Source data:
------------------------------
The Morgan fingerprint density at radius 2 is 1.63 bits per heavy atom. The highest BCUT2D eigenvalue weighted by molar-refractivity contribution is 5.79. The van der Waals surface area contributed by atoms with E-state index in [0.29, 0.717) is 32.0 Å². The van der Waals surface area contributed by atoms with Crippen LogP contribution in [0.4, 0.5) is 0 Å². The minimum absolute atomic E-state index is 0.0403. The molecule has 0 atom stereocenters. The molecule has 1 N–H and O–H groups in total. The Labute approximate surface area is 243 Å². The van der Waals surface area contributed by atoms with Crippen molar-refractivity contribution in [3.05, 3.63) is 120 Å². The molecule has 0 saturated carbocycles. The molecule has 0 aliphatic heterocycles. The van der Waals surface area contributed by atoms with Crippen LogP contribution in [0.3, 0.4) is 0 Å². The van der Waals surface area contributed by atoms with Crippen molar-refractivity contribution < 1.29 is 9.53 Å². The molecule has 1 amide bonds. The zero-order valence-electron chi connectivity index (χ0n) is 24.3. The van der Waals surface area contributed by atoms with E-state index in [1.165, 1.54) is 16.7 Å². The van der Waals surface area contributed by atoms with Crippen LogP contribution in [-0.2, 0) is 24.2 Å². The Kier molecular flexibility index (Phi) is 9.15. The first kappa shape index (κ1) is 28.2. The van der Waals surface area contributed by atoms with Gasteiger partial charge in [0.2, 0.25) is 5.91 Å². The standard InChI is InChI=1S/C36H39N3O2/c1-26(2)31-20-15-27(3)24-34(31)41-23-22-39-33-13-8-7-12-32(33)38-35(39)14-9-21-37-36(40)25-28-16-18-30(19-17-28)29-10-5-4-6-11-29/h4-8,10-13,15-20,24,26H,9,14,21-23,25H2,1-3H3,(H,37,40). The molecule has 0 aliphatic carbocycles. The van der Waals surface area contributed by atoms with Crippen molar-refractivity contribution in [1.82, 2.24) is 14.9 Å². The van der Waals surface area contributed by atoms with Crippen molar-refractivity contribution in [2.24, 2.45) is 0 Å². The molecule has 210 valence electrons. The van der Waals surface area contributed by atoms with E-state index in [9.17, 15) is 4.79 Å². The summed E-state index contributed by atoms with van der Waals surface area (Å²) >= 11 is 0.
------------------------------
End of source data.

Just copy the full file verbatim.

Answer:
The Morgan fingerprint density at radius 2 is 1.63 bits per heavy atom. The highest BCUT2D eigenvalue weighted by molar-refractivity contribution is 5.79. The van der Waals surface area contributed by atoms with E-state index in [0.29, 0.717) is 32.0 Å². The van der Waals surface area contributed by atoms with Crippen LogP contribution in [0.4, 0.5) is 0 Å². The minimum absolute atomic E-state index is 0.0403. The molecule has 0 atom stereocenters. The molecule has 1 N–H and O–H groups in total. The Labute approximate surface area is 243 Å². The van der Waals surface area contributed by atoms with Crippen molar-refractivity contribution in [3.05, 3.63) is 120 Å². The molecule has 0 saturated carbocycles. The molecule has 0 aliphatic heterocycles. The van der Waals surface area contributed by atoms with Crippen LogP contribution in [0.3, 0.4) is 0 Å². The van der Waals surface area contributed by atoms with Crippen molar-refractivity contribution < 1.29 is 9.53 Å². The molecule has 1 amide bonds. The zero-order valence-electron chi connectivity index (χ0n) is 24.3. The van der Waals surface area contributed by atoms with E-state index in [1.165, 1.54) is 16.7 Å². The van der Waals surface area contributed by atoms with Crippen LogP contribution in [-0.2, 0) is 24.2 Å². The Kier molecular flexibility index (Phi) is 9.15. The first kappa shape index (κ1) is 28.2. The van der Waals surface area contributed by atoms with Gasteiger partial charge in [0.2, 0.25) is 5.91 Å². The standard InChI is InChI=1S/C36H39N3O2/c1-26(2)31-20-15-27(3)24-34(31)41-23-22-39-33-13-8-7-12-32(33)38-35(39)14-9-21-37-36(40)25-28-16-18-30(19-17-28)29-10-5-4-6-11-29/h4-8,10-13,15-20,24,26H,9,14,21-23,25H2,1-3H3,(H,37,40). The molecule has 0 aliphatic carbocycles. The van der Waals surface area contributed by atoms with Crippen molar-refractivity contribution in [1.82, 2.24) is 14.9 Å². The van der Waals surface area contributed by atoms with Crippen molar-refractivity contribution in [2.24, 2.45) is 0 Å². The molecule has 210 valence electrons. The van der Waals surface area contributed by atoms with E-state index in [9.17, 15) is 4.79 Å². The summed E-state index contributed by atoms with van der Waals surface area (Å²) >= 11 is 0.